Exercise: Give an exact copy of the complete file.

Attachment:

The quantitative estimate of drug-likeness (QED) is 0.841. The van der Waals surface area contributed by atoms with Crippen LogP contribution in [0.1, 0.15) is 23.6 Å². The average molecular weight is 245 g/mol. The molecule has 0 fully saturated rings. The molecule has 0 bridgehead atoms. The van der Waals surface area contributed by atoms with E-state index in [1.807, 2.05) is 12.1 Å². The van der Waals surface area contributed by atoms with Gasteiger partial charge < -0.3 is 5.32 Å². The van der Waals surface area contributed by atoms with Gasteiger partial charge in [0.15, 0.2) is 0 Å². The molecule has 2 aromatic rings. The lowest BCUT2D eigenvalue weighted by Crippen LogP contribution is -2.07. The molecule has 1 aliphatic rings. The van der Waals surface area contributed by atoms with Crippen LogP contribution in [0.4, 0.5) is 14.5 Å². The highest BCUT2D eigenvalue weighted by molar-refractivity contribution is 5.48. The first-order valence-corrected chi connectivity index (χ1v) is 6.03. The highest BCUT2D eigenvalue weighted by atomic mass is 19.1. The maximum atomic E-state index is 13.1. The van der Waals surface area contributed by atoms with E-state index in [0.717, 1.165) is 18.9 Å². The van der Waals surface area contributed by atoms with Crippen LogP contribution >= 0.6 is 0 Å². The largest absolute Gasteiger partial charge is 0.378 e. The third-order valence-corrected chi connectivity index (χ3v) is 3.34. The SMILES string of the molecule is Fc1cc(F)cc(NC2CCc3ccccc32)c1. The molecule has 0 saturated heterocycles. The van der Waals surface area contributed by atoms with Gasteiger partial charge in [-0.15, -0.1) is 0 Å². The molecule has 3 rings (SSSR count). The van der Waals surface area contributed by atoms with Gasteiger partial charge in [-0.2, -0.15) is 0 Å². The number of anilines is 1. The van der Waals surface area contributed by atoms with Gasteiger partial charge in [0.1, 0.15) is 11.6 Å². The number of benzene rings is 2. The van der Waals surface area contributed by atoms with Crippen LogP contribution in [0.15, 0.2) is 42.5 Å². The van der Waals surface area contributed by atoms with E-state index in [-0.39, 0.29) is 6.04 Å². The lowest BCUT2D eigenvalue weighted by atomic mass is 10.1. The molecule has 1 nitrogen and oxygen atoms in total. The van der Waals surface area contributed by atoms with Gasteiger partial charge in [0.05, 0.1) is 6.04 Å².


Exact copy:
The quantitative estimate of drug-likeness (QED) is 0.841. The van der Waals surface area contributed by atoms with Crippen LogP contribution in [0.1, 0.15) is 23.6 Å². The average molecular weight is 245 g/mol. The molecule has 0 fully saturated rings. The molecule has 0 bridgehead atoms. The van der Waals surface area contributed by atoms with E-state index in [1.807, 2.05) is 12.1 Å². The van der Waals surface area contributed by atoms with Gasteiger partial charge < -0.3 is 5.32 Å². The van der Waals surface area contributed by atoms with Gasteiger partial charge in [0.15, 0.2) is 0 Å². The molecule has 2 aromatic rings. The lowest BCUT2D eigenvalue weighted by Crippen LogP contribution is -2.07. The molecule has 1 aliphatic rings. The van der Waals surface area contributed by atoms with Crippen LogP contribution in [0.4, 0.5) is 14.5 Å². The highest BCUT2D eigenvalue weighted by molar-refractivity contribution is 5.48. The first-order valence-corrected chi connectivity index (χ1v) is 6.03. The highest BCUT2D eigenvalue weighted by atomic mass is 19.1. The maximum atomic E-state index is 13.1. The van der Waals surface area contributed by atoms with E-state index in [0.717, 1.165) is 18.9 Å². The van der Waals surface area contributed by atoms with Crippen LogP contribution >= 0.6 is 0 Å². The largest absolute Gasteiger partial charge is 0.378 e. The third-order valence-corrected chi connectivity index (χ3v) is 3.34. The SMILES string of the molecule is Fc1cc(F)cc(NC2CCc3ccccc32)c1. The molecule has 0 saturated heterocycles. The van der Waals surface area contributed by atoms with Gasteiger partial charge in [-0.15, -0.1) is 0 Å². The molecule has 3 rings (SSSR count). The van der Waals surface area contributed by atoms with Gasteiger partial charge in [-0.2, -0.15) is 0 Å². The number of anilines is 1. The van der Waals surface area contributed by atoms with Gasteiger partial charge in [0.1, 0.15) is 11.6 Å². The number of benzene rings is 2. The van der Waals surface area contributed by atoms with Crippen LogP contribution in [0.15, 0.2) is 42.5 Å². The van der Waals surface area contributed by atoms with E-state index in [-0.39, 0.29) is 6.04 Å². The lowest BCUT2D eigenvalue weighted by atomic mass is 10.1. The molecule has 1 nitrogen and oxygen atoms in total. The van der Waals surface area contributed by atoms with Gasteiger partial charge in [0.05, 0.1) is 6.04 Å².